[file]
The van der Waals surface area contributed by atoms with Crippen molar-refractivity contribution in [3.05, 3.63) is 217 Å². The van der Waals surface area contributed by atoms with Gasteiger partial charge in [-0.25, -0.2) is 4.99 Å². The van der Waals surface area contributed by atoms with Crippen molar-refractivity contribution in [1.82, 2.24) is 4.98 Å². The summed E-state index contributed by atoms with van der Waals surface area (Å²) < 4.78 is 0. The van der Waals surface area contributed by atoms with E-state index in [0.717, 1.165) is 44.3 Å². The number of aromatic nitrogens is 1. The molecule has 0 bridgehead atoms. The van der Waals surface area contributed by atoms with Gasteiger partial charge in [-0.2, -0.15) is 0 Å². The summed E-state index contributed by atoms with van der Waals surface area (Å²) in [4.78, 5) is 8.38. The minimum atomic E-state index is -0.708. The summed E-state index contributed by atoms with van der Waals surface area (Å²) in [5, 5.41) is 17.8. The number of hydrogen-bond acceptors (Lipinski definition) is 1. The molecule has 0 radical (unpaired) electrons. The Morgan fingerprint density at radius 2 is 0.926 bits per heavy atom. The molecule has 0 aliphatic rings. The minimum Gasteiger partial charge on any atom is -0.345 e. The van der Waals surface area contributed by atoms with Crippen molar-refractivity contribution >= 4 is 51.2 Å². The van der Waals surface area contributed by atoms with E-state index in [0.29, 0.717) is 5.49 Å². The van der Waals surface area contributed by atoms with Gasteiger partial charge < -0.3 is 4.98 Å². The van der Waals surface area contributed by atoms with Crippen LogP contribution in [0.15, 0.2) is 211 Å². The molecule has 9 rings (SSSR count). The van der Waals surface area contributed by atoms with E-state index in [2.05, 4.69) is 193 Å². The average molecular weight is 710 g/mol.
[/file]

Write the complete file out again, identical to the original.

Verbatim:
The van der Waals surface area contributed by atoms with Crippen molar-refractivity contribution in [3.05, 3.63) is 217 Å². The van der Waals surface area contributed by atoms with Gasteiger partial charge in [-0.25, -0.2) is 4.99 Å². The van der Waals surface area contributed by atoms with Crippen molar-refractivity contribution in [1.82, 2.24) is 4.98 Å². The summed E-state index contributed by atoms with van der Waals surface area (Å²) < 4.78 is 0. The van der Waals surface area contributed by atoms with E-state index in [0.717, 1.165) is 44.3 Å². The number of aromatic nitrogens is 1. The molecule has 0 bridgehead atoms. The van der Waals surface area contributed by atoms with Gasteiger partial charge in [-0.2, -0.15) is 0 Å². The summed E-state index contributed by atoms with van der Waals surface area (Å²) in [4.78, 5) is 8.38. The minimum atomic E-state index is -0.708. The summed E-state index contributed by atoms with van der Waals surface area (Å²) in [5, 5.41) is 17.8. The number of hydrogen-bond acceptors (Lipinski definition) is 1. The molecule has 0 radical (unpaired) electrons. The Morgan fingerprint density at radius 2 is 0.926 bits per heavy atom. The molecule has 0 aliphatic rings. The minimum Gasteiger partial charge on any atom is -0.345 e. The van der Waals surface area contributed by atoms with Crippen molar-refractivity contribution >= 4 is 51.2 Å². The van der Waals surface area contributed by atoms with E-state index in [0.29, 0.717) is 5.49 Å². The van der Waals surface area contributed by atoms with Gasteiger partial charge < -0.3 is 4.98 Å². The van der Waals surface area contributed by atoms with Crippen LogP contribution in [0.15, 0.2) is 211 Å². The molecule has 9 rings (SSSR count). The van der Waals surface area contributed by atoms with E-state index in [2.05, 4.69) is 193 Å². The average molecular weight is 710 g/mol.